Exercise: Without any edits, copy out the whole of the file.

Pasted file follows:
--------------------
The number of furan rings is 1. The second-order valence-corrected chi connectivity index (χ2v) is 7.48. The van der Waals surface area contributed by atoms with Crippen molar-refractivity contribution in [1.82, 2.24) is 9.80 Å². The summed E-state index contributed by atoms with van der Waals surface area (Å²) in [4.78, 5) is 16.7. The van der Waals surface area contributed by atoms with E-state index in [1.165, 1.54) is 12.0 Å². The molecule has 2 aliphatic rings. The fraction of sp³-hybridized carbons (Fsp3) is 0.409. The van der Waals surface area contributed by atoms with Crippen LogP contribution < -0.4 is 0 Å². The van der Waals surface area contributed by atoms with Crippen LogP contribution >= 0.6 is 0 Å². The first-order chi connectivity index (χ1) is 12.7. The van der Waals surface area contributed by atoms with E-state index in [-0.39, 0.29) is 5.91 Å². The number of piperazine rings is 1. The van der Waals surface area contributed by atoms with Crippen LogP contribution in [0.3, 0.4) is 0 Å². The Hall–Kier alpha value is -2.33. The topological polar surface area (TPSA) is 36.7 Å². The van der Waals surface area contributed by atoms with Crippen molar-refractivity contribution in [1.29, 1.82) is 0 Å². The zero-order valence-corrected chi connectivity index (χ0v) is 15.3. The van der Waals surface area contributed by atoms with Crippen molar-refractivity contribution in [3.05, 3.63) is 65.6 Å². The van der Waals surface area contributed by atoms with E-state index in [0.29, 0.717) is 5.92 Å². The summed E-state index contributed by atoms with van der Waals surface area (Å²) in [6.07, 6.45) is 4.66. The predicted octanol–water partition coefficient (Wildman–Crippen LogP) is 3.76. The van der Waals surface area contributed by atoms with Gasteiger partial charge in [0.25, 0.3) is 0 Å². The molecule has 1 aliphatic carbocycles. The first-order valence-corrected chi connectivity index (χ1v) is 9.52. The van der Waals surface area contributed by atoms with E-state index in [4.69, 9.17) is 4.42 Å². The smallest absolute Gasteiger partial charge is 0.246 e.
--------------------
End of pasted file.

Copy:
The number of furan rings is 1. The second-order valence-corrected chi connectivity index (χ2v) is 7.48. The van der Waals surface area contributed by atoms with Crippen molar-refractivity contribution in [1.82, 2.24) is 9.80 Å². The summed E-state index contributed by atoms with van der Waals surface area (Å²) in [4.78, 5) is 16.7. The van der Waals surface area contributed by atoms with E-state index in [1.165, 1.54) is 12.0 Å². The molecule has 2 aliphatic rings. The fraction of sp³-hybridized carbons (Fsp3) is 0.409. The van der Waals surface area contributed by atoms with Crippen LogP contribution < -0.4 is 0 Å². The van der Waals surface area contributed by atoms with Crippen LogP contribution >= 0.6 is 0 Å². The first-order chi connectivity index (χ1) is 12.7. The van der Waals surface area contributed by atoms with E-state index in [-0.39, 0.29) is 5.91 Å². The number of piperazine rings is 1. The van der Waals surface area contributed by atoms with Crippen LogP contribution in [0.3, 0.4) is 0 Å². The Hall–Kier alpha value is -2.33. The topological polar surface area (TPSA) is 36.7 Å². The van der Waals surface area contributed by atoms with Crippen molar-refractivity contribution in [1.29, 1.82) is 0 Å². The zero-order valence-corrected chi connectivity index (χ0v) is 15.3. The van der Waals surface area contributed by atoms with Crippen molar-refractivity contribution in [3.05, 3.63) is 65.6 Å². The van der Waals surface area contributed by atoms with E-state index in [0.29, 0.717) is 5.92 Å². The summed E-state index contributed by atoms with van der Waals surface area (Å²) in [6.07, 6.45) is 4.66. The predicted octanol–water partition coefficient (Wildman–Crippen LogP) is 3.76. The van der Waals surface area contributed by atoms with Gasteiger partial charge in [0.25, 0.3) is 0 Å². The molecule has 1 aliphatic carbocycles. The first-order valence-corrected chi connectivity index (χ1v) is 9.52. The van der Waals surface area contributed by atoms with E-state index in [4.69, 9.17) is 4.42 Å². The smallest absolute Gasteiger partial charge is 0.246 e.